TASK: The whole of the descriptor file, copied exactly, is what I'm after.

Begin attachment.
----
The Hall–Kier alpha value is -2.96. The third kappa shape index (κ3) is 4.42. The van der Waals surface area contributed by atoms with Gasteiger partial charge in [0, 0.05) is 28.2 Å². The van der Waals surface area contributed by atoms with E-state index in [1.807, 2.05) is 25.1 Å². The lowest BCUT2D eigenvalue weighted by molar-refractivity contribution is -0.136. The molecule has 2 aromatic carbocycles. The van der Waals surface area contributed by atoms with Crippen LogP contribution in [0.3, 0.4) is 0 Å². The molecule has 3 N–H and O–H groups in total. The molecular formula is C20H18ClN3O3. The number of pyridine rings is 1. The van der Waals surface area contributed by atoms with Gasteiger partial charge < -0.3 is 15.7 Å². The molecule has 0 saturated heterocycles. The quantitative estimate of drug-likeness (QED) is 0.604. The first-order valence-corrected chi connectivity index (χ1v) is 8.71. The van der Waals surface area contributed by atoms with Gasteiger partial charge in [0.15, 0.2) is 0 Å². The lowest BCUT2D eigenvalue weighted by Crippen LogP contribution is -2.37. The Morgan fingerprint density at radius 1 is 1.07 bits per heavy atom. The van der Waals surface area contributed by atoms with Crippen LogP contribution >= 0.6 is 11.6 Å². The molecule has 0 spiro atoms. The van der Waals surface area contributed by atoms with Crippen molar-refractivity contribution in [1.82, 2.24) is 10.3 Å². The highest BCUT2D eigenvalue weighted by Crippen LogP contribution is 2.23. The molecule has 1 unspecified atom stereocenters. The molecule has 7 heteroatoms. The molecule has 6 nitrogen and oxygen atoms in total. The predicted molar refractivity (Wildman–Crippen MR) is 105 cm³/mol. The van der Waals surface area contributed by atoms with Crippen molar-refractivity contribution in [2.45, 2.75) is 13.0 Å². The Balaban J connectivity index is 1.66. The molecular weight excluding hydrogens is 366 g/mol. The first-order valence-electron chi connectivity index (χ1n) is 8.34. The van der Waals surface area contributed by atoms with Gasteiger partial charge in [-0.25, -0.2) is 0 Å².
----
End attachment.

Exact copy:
The Hall–Kier alpha value is -2.96. The third kappa shape index (κ3) is 4.42. The van der Waals surface area contributed by atoms with Gasteiger partial charge in [0, 0.05) is 28.2 Å². The van der Waals surface area contributed by atoms with E-state index in [1.807, 2.05) is 25.1 Å². The lowest BCUT2D eigenvalue weighted by molar-refractivity contribution is -0.136. The molecule has 2 aromatic carbocycles. The van der Waals surface area contributed by atoms with Crippen LogP contribution in [0.3, 0.4) is 0 Å². The molecule has 3 N–H and O–H groups in total. The molecular formula is C20H18ClN3O3. The number of pyridine rings is 1. The van der Waals surface area contributed by atoms with Gasteiger partial charge < -0.3 is 15.7 Å². The molecule has 0 saturated heterocycles. The quantitative estimate of drug-likeness (QED) is 0.604. The first-order valence-corrected chi connectivity index (χ1v) is 8.71. The van der Waals surface area contributed by atoms with Gasteiger partial charge in [0.15, 0.2) is 0 Å². The lowest BCUT2D eigenvalue weighted by Crippen LogP contribution is -2.37. The Morgan fingerprint density at radius 1 is 1.07 bits per heavy atom. The van der Waals surface area contributed by atoms with Crippen LogP contribution >= 0.6 is 11.6 Å². The molecule has 0 spiro atoms. The van der Waals surface area contributed by atoms with Crippen molar-refractivity contribution in [1.82, 2.24) is 10.3 Å². The highest BCUT2D eigenvalue weighted by Crippen LogP contribution is 2.23. The molecule has 1 unspecified atom stereocenters. The molecule has 7 heteroatoms. The molecule has 6 nitrogen and oxygen atoms in total. The predicted molar refractivity (Wildman–Crippen MR) is 105 cm³/mol. The van der Waals surface area contributed by atoms with Crippen molar-refractivity contribution in [2.45, 2.75) is 13.0 Å². The Balaban J connectivity index is 1.66. The molecular weight excluding hydrogens is 366 g/mol. The first-order valence-electron chi connectivity index (χ1n) is 8.34. The van der Waals surface area contributed by atoms with Gasteiger partial charge in [-0.25, -0.2) is 0 Å².